Now, we need more focus on how communities will survive and prosper locally.

With COP27 in Africa this year – a continent with many communities on the “front line” of climate change…

…2022 must become The Year of Climate Adaptation.

The United Nations Office for Disaster Risk Reduction recently said “There is no such thing as a “natural disaster”; “The risk of disaster is more likely as a direct result of human activity.”

For example “failure to implement building codes results in many more deaths from earthquakes” and “the destruction of mangrove forests is making storms more deadly.”

“Good disaster risk governance saves lives, reduces displacement and economic losses” and “That means having a national strategy in place to reduce disaster risk”.

Last week, a report written by Helen Jackson for the think tank Bright Blue, found that since 2007:

  • At least 15 hospitals have experienced flooding which caused disruption or imminent risk of disruption to patient services or hospital support services;
  • At least 68 schools have experienced flooding which disrupted lessons or school transport;
  • There has been flood damage to at least 31 supermarket branches;
  • And, at least 12 instances of flooded electricity substations.

This shows that climate change endangers societal as well as environmental risks, increasing the vulnerabilities of schools, hospitals and energy supplies.

The government has given the Environment Agency a record £5.2 billion capital programme to deliver flood resilience in England.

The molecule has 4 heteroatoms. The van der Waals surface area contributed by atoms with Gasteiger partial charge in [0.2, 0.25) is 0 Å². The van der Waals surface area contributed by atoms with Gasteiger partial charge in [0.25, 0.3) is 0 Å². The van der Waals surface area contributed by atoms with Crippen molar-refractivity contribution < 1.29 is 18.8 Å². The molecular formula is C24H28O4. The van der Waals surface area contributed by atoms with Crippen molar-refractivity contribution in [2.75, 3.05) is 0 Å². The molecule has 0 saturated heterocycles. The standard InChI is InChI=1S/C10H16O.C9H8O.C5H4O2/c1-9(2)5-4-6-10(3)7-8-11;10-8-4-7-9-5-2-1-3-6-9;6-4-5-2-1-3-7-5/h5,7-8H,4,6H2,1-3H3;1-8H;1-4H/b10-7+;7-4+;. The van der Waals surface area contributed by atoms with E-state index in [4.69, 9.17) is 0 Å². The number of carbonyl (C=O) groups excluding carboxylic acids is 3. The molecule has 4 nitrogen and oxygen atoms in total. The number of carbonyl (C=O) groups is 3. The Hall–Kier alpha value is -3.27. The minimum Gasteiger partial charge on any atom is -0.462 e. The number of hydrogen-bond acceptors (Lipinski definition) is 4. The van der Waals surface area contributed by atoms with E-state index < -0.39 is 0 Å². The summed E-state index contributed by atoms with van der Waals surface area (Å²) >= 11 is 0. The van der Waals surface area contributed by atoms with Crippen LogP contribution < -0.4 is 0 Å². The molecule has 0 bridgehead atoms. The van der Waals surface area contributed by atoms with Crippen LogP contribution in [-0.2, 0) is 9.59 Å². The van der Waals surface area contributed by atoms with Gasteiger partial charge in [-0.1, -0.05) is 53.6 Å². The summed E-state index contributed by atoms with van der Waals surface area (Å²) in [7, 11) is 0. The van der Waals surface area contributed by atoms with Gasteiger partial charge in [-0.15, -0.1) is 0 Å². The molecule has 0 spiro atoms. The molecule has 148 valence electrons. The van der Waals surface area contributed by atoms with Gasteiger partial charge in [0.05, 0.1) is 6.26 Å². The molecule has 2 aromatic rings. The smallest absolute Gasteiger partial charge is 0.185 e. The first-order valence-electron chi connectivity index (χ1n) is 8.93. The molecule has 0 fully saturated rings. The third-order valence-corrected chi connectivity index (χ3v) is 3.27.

It will ensure a further 336,000 homes are better protected from flooding and coastal erosion.

And, avoid over £32 billion of further damages.

But, I would like to look at the wider economic context.

The 2021 National Infrastructure and Construction pipeline sets out nearly £650 billion of public and private infrastructure investment by 2030.

The Infrastructure and Projects Authority has analysed over £200 billion of this, up to 2024/25.

This includes national investments in schools, transport and utilities.

Compared to IPA’s overall £200 billion figure, the £3 billion we have for flood and coastal defences by 2024/25 looks like a thin green line of defence.

That is not a criticism of the flood programme, which is significant and ambitious.

Rather, its size, compared to other areas of the infrastructure and construction pipeline, highlights that worryingly few people are considering the impacts of climate change in their investments.